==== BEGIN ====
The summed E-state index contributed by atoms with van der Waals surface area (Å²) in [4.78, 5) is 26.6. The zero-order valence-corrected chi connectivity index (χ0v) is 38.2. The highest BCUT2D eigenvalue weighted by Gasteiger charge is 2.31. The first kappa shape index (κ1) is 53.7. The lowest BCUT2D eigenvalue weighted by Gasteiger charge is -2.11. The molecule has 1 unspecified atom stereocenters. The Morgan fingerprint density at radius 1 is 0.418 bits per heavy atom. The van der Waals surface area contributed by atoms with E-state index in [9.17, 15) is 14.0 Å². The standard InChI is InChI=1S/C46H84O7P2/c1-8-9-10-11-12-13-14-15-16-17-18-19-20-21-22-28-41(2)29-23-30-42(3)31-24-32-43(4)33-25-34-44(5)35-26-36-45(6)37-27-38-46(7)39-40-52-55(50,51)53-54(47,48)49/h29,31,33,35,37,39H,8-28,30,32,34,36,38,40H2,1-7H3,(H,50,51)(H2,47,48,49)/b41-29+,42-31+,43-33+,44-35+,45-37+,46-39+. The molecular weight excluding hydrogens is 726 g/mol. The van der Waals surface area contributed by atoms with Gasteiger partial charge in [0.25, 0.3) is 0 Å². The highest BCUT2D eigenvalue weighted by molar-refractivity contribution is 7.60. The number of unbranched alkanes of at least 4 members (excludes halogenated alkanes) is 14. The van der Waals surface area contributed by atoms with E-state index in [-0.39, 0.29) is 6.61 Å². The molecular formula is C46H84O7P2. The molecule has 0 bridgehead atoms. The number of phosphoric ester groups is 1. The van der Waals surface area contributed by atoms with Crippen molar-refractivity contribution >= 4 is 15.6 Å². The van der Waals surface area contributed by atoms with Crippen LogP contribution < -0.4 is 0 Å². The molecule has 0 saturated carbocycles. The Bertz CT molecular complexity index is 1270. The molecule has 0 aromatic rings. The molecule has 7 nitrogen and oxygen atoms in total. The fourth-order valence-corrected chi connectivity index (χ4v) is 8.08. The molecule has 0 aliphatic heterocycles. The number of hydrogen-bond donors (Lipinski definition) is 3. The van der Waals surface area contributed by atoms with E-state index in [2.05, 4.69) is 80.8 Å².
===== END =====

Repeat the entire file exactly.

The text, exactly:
The summed E-state index contributed by atoms with van der Waals surface area (Å²) in [4.78, 5) is 26.6. The zero-order valence-corrected chi connectivity index (χ0v) is 38.2. The highest BCUT2D eigenvalue weighted by Gasteiger charge is 2.31. The first kappa shape index (κ1) is 53.7. The lowest BCUT2D eigenvalue weighted by Gasteiger charge is -2.11. The molecule has 1 unspecified atom stereocenters. The Morgan fingerprint density at radius 1 is 0.418 bits per heavy atom. The van der Waals surface area contributed by atoms with E-state index in [9.17, 15) is 14.0 Å². The standard InChI is InChI=1S/C46H84O7P2/c1-8-9-10-11-12-13-14-15-16-17-18-19-20-21-22-28-41(2)29-23-30-42(3)31-24-32-43(4)33-25-34-44(5)35-26-36-45(6)37-27-38-46(7)39-40-52-55(50,51)53-54(47,48)49/h29,31,33,35,37,39H,8-28,30,32,34,36,38,40H2,1-7H3,(H,50,51)(H2,47,48,49)/b41-29+,42-31+,43-33+,44-35+,45-37+,46-39+. The molecular weight excluding hydrogens is 726 g/mol. The van der Waals surface area contributed by atoms with Gasteiger partial charge in [0.25, 0.3) is 0 Å². The highest BCUT2D eigenvalue weighted by molar-refractivity contribution is 7.60. The number of unbranched alkanes of at least 4 members (excludes halogenated alkanes) is 14. The van der Waals surface area contributed by atoms with E-state index in [-0.39, 0.29) is 6.61 Å². The molecular formula is C46H84O7P2. The molecule has 0 bridgehead atoms. The number of phosphoric ester groups is 1. The van der Waals surface area contributed by atoms with Crippen molar-refractivity contribution >= 4 is 15.6 Å². The van der Waals surface area contributed by atoms with Crippen LogP contribution < -0.4 is 0 Å². The molecule has 0 saturated carbocycles. The Bertz CT molecular complexity index is 1270. The molecule has 0 aromatic rings. The molecule has 7 nitrogen and oxygen atoms in total. The fourth-order valence-corrected chi connectivity index (χ4v) is 8.08. The molecule has 0 aliphatic heterocycles. The number of hydrogen-bond donors (Lipinski definition) is 3. The van der Waals surface area contributed by atoms with E-state index in [2.05, 4.69) is 80.8 Å².